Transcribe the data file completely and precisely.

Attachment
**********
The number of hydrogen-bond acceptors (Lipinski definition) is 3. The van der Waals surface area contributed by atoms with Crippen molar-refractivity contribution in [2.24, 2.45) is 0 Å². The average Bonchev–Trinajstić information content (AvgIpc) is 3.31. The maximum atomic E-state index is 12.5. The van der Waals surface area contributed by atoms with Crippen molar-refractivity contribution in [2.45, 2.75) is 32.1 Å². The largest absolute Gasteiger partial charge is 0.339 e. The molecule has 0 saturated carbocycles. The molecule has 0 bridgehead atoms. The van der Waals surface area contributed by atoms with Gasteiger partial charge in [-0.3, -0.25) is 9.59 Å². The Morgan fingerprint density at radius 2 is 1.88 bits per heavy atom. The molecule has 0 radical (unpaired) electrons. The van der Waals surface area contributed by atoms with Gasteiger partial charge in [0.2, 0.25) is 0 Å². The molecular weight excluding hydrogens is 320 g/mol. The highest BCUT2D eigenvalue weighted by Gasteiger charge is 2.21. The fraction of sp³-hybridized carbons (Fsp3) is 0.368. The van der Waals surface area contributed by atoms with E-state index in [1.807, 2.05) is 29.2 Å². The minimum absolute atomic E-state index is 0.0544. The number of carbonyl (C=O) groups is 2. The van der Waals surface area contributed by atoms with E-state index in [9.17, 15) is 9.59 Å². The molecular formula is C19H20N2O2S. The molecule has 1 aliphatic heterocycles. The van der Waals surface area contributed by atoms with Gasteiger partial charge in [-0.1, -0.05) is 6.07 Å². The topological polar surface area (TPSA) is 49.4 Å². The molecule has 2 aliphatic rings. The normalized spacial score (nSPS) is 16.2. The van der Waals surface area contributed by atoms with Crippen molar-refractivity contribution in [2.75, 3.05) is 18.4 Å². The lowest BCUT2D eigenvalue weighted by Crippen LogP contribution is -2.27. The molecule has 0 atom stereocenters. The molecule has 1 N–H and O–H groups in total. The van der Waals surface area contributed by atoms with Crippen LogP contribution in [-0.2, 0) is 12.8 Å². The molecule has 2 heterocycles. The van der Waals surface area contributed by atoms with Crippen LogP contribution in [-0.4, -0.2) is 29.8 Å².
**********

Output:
The number of hydrogen-bond acceptors (Lipinski definition) is 3. The van der Waals surface area contributed by atoms with Crippen molar-refractivity contribution in [2.24, 2.45) is 0 Å². The average Bonchev–Trinajstić information content (AvgIpc) is 3.31. The maximum atomic E-state index is 12.5. The van der Waals surface area contributed by atoms with Crippen molar-refractivity contribution in [2.45, 2.75) is 32.1 Å². The largest absolute Gasteiger partial charge is 0.339 e. The molecule has 0 saturated carbocycles. The molecule has 0 bridgehead atoms. The van der Waals surface area contributed by atoms with Gasteiger partial charge in [-0.3, -0.25) is 9.59 Å². The Morgan fingerprint density at radius 2 is 1.88 bits per heavy atom. The molecule has 0 radical (unpaired) electrons. The van der Waals surface area contributed by atoms with Gasteiger partial charge in [0.2, 0.25) is 0 Å². The molecular weight excluding hydrogens is 320 g/mol. The highest BCUT2D eigenvalue weighted by Gasteiger charge is 2.21. The fraction of sp³-hybridized carbons (Fsp3) is 0.368. The van der Waals surface area contributed by atoms with E-state index in [1.807, 2.05) is 29.2 Å². The minimum absolute atomic E-state index is 0.0544. The number of carbonyl (C=O) groups is 2. The van der Waals surface area contributed by atoms with E-state index in [9.17, 15) is 9.59 Å². The molecular formula is C19H20N2O2S. The molecule has 1 aliphatic heterocycles. The van der Waals surface area contributed by atoms with Gasteiger partial charge in [-0.1, -0.05) is 6.07 Å². The topological polar surface area (TPSA) is 49.4 Å². The molecule has 2 aliphatic rings. The normalized spacial score (nSPS) is 16.2. The van der Waals surface area contributed by atoms with Crippen molar-refractivity contribution in [2.75, 3.05) is 18.4 Å². The lowest BCUT2D eigenvalue weighted by Crippen LogP contribution is -2.27. The molecule has 0 atom stereocenters. The molecule has 1 N–H and O–H groups in total. The van der Waals surface area contributed by atoms with Crippen LogP contribution in [-0.2, 0) is 12.8 Å². The molecule has 2 heterocycles. The van der Waals surface area contributed by atoms with Crippen LogP contribution in [-0.4, -0.2) is 29.8 Å².